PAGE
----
These samoosas (Cape Malay Samosas) are a childhood favorite of mine, and many people around the world. They’re made two different ways here: one with spiced potato and the other with a vegetable & meat mixed filling.
Samoosas (samosas) are some of the most popular snacks all around the world. You can find them in India, in Central, Southwest and Southeast Asia, in the Arabian countries, the Mediterranean, North Africa, and of course South Africa.
Because of its popularity, the way it’s prepared varies among the countries. However, they are all usually triangular in shape (or a very round triangle). Technically, the filling can be of any variety, but traditionally have heavy aromatic spices.
Today, we’ll be looking at making the Cape Malay variety of samoosas. But first:
What exactly is Cape Malay?
Cape Town, as nearly every other location on this planet, has a very interesting history. Before the Suez Canal was built in Egypt, traders (namely the Dutch East India Company) had to travel around Africa to trade spices with India. They found that Cape Town was a nice halfway point and a good place to stop and resupply before making the last part of their journey.
In fact, it was known back then as the Cape of Good Hope, because the waters before they reached the Cape were very rough, and if they made it to the Cape, they had hope to finish their journey. They even got to see the famous African penguins.
Of course, this being Europeans in Africa, there was lots of slavery. The Dutch brought with them slaves from Java and parts of Southeast Asia now known as Indonesia. They came to be called Cape Malays (which, along with Cape Coloureds, fell under the general race category known as ‘Coloured’).
In fact, Cape Town has lots of diversity compared to the rest of South Africa. It also has lots of beauty—it was named in 2014 as the best place to visit in the world by both The New York Times and the British paper The Daily Telegraph.
In Cape Town you can find descendants of British, Dutch, Indians, Malays, Blacks, Khoi-San, and even Lithuanians. Although many people don’t realize it, it’s estimated that about 90% of all Jews in South Africa are Lithuanian Jews (Litvaks) that escaped during the 20th century.
So, back to the samoosas
All in all, Cape Town is a very diverse city, with a very difficult and complex history. (I can talk about it for hours, forgive me.) For all the trouble this has caused, it’s also brought a lot of great food.
Samoosas can be found in many Cape Town homes, especially during Eid al-Fitr (after Ramadan, the month when Muslims are fasting).
Although usually fried, our version is fry-baked. We decided, to save ourselves time and energy, that we wouldn’t be making our own pastry. Although phyllo dough can also be used, we found just regular frozen dough from the stores work fine here.
The reason we fry-bake is: simply frying the dough makes it very oily, as it’s more of a pastry dough. Also, it tends to burn very quickly, so you’ll have dark bricks before most of the dough has been cooked. (Alternatively, I’ve seen some great air fryer recipes out there, so that is an option I’ll be interested in exploring later as an alternatively to the usual frying.)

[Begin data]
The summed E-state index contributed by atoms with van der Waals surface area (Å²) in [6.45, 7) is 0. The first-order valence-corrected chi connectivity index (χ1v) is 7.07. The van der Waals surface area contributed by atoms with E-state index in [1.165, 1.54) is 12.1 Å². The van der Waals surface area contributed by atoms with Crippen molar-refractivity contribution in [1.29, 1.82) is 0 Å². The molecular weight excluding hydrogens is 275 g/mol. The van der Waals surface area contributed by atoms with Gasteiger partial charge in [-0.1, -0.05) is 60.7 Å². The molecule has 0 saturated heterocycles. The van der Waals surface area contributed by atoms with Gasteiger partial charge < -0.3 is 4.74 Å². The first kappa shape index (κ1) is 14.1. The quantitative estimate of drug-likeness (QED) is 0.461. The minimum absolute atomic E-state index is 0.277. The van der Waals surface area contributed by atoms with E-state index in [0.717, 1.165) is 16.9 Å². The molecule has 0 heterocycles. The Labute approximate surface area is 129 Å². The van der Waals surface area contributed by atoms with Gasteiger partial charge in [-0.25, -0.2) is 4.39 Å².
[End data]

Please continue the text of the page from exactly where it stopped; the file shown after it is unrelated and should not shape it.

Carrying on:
Secondly, baking only causes it to be very dry. There are people who are “health conscious” who substitute juiciness for so-called health (anyone who eats lean meat, for example). However, it’s just not very delicious for us, although you can go with that option.
There are also many fillings that can be used. For reference, we use the famous cookbook author Faldela Williams‘ More Cape Malay Cooking as a basis. There are 8 types of fillings listed, though we just use 3. We do one version with the spiced potato, and another is a combination of mince filling and mixed vegetable filling. Although, for vegetarians it’s easy to cut out the meat and just make the more traditional mixed veggie filling.
We also added the mint-cilantro dip which is not common in Cape Malay samoosas. It’s more natural for the Indian variety.
Cape Malay Samoosas
For the potato filling:
- 500 g potatoes peeled and diced
- 1 tbsp oil
- 1 tbsp butter
- 1/2 tsp mustard seeds
- 1 medium onion chopped
- 1/2 tsp turmeric
- 1/2 tsp chilli powder
- 1/2 tsp salt
For the minced meat filling:
- 300 g minced beef or mutton
- 1 tsp cumin
- 1 tsp chilli powder
- 1 tsp crushed garlic
- 1 tsp grated fresh ginger
- 1/2 tsp turmeric
- 1/2 tsp coriander powder
- 1 large onion chopped
- a bunch of freshly chopped mint optional
For the mixed vegetable filling:
- 2 tbsp oil
- 1 tsp curry powder or 5 curry leaves
- 1 large onion finely chopped
- 1 green chili finely chopped
- 1 tsp crushed garlic
- 1 tsp cumin
- 1/2 tsp turmeric
- salt to taste
- one pack of frozen mixed vegetables
- 1 tsp coriander powder or 2 tbsp fresh chopped coriander leaves
- 1 tbsp chopped green onions
For the dough:
- 3 packs of frozen no yeast pastry
- oil for frying
For the mint-cilantro dipping sauce:
- 1 cup of natural yogurt Greek yogurt could work as well
- 1.5 tsp cumin
- .5 tsp coriander powder
- 1/4 tsp pepper or to taste
- 1/2 tsp salt or to taste
- a bunch of fresh cilantro
- about 8 – 10 mint leaves
- 1 tbsp lemon juice
- Remove the frozen dough from the freezer and let it thaw. Preheat the oven to 180°C.
- First, we’ll make the fillings. Believe it or not, that’s the easy part, as rolling out and filling the pastry can take some time. It’s best to do it with a very understanding friend.